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Acids & Bases They are everywhere In your food In your house EVEN IN YOU!!!!!
Acids & Bases
They are everywhere
In your food
In your house
EVEN IN YOU!!!!!
Properties of an Acid ▪ Tastes Sour ▪ Conduct Electricity ▪ Corrosive, which means they
Properties of an Acid
▪ Tastes Sour
▪ Conduct Electricity
▪ Corrosive, which means
they break down certain
substances. Many acids can
corrode fabric, skin,and
paper
▪ Some acids react strongly
with metals
▪ Turns blue litmus paper red
Picture from BBC Revision Bites
http://www.bbc.co.uk/schools/ks3bitesize/science/chemistry/acids_b
ases_1.shtml
What is a base? ▪ A base is a solution that has an excess of
What is a base?
▪ A base is a solution that
has an excess of OH-
ions.
▪ Bases are
substances that can
accept hydrogen ions
What is an acid? ▪ An acid is a solution that has an excess of
What is an acid?
▪ An acid is a solution that has an
excess of H+ ions. It comes from the
Latin word acidus that means "sharp"
or "sour".
▪ The more H + ions, the more acidic
the solution.
Uses of Acids ▪ Acetic Acid = Vinegar ▪ Citric Acid = lemons, limes, &
Uses of Acids
▪ Acetic Acid = Vinegar
▪ Citric Acid = lemons,
limes, & oranges. It is in
many sour candies such
as lemonhead & sour
patch.
▪ Ascorbic acid = Vitamin
C
which your body needs
to
function.
▪ Sulfuric acid is used in
the production of
fertilizers, steel, paints,
and plastics.
▪ Car batteries
Properties of a Base ▪ Feel Slippery ▪ Taste Bitter ▪ Corrosive ▪ Can conduct
Properties of a Base
▪ Feel Slippery
▪ Taste Bitter
▪ Corrosive
▪ Can conduct electricity.
(Think alkaline
batteries.)
▪ Do not react with metals.
▪ Turns red litmus paper
blue.
Uses of Bases ▪ Bases give soaps, ammonia, and many other cleaning products some of
Uses of Bases
▪ Bases give soaps,
ammonia, and many
other cleaning products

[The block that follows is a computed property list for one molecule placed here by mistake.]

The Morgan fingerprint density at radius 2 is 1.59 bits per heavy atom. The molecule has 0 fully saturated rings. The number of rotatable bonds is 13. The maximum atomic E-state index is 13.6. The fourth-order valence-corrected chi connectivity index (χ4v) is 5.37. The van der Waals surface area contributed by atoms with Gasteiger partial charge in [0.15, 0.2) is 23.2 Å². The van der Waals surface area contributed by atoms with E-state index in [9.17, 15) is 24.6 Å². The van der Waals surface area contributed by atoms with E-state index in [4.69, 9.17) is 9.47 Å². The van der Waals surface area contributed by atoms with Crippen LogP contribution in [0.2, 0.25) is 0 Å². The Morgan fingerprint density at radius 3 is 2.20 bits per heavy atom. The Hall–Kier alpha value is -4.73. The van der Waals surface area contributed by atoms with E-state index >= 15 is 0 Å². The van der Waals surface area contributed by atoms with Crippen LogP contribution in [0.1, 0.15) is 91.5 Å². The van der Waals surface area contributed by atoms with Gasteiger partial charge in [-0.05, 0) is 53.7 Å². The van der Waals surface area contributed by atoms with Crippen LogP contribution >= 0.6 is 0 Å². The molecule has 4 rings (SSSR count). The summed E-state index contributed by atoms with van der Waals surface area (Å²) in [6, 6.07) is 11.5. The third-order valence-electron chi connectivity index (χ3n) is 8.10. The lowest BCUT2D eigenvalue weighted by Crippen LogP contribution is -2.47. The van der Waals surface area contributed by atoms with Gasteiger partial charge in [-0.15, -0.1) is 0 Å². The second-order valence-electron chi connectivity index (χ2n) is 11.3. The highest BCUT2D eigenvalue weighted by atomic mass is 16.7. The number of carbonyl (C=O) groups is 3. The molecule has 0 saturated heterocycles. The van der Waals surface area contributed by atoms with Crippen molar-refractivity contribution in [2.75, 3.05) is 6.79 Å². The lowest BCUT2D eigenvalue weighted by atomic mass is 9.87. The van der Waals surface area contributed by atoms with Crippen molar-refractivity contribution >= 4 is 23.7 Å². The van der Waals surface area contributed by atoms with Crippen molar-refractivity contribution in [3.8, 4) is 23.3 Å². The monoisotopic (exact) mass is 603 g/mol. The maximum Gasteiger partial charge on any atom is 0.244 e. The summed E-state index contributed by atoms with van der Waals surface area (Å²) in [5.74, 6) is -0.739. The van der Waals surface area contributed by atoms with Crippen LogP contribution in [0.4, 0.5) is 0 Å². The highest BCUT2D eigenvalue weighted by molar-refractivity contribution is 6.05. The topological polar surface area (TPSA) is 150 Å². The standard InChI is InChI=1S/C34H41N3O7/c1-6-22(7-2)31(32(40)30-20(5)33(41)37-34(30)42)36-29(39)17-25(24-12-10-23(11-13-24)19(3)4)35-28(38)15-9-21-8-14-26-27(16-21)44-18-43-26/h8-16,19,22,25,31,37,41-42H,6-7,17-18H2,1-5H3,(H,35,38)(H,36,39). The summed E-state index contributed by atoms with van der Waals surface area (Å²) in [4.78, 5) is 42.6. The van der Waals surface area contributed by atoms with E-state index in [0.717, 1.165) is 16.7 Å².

some of their useful
properties.
▪ The OH- ions interact
strongly with certain
substances, such as dirt
and grease.
▪ Chalk and oven cleaner
are examples of familiar
products that contain
bases.
▪ Your blood is a basic
solution.
pH Scale • A change of 1 pH unit represents a tenfold change in the
pH Scale
A
change of 1 pH unit represents a tenfold
change in the acidity of the solution.
For example, if one solution has a pH of 1 and
a second solution has a pH of 2, the first
solution is not twice as acidic as the second—
it is ten times more acidic.
Acid – Base reactions ▪ Each salt listed in this table can be formed by
Acid – Base reactions
Each salt listed in this
table can be formed by
the reaction between an
acid and a base.
pH Scale ▪ pH is a measure of how acidic or basic a solution is.
pH Scale
▪ pH is a measure of how acidic or
basic a solution is.
• The pH scale ranges from 0 to 14.
▪ Acidic solutions have pH values
below 7
▪ A solution with a pH of 0 is very
acidic.
▪ A solution with a pH of 7 is neutral.
• Pure water has a pH of 7.
• Basic solutions have pH values
above 7.
Acid – Base Reactions ▪ A reaction between an acid and a base is called
Acid – Base Reactions
A reaction between an
acid and a base is
called neutralization.
An acid-base mixture
is not as acidic or
basic as the individual
starting solutions.
Indicator ▪ Indicators are substances that change color when they are added to acidic or
Indicator
▪ Indicators are
substances that
change color when
they are added to
acidic or alkaline
solutions.
▪ Litmus,
phenolphthalein, and
methyl orange are
all indicators that are
commonly used in
the laboratory.
What are strong acids and bases? ▪ Strong acids and bases dissociate completely in water.
What are strong acids and bases?
▪ Strong acids and bases dissociate completely
in water. An example is HCl and NaOH.
HCl + H 2 O → H + + Cl -
NaOH -> Na + +
OH -
What are weak acids and bases? ▪ Weak acids and bases are much less than
What are weak acids and bases?
▪ Weak acids and bases are much less than
100% ionized in water.
▪ An example of a weak acid is acetic acid.
▪ An example of a weak base is ammonia.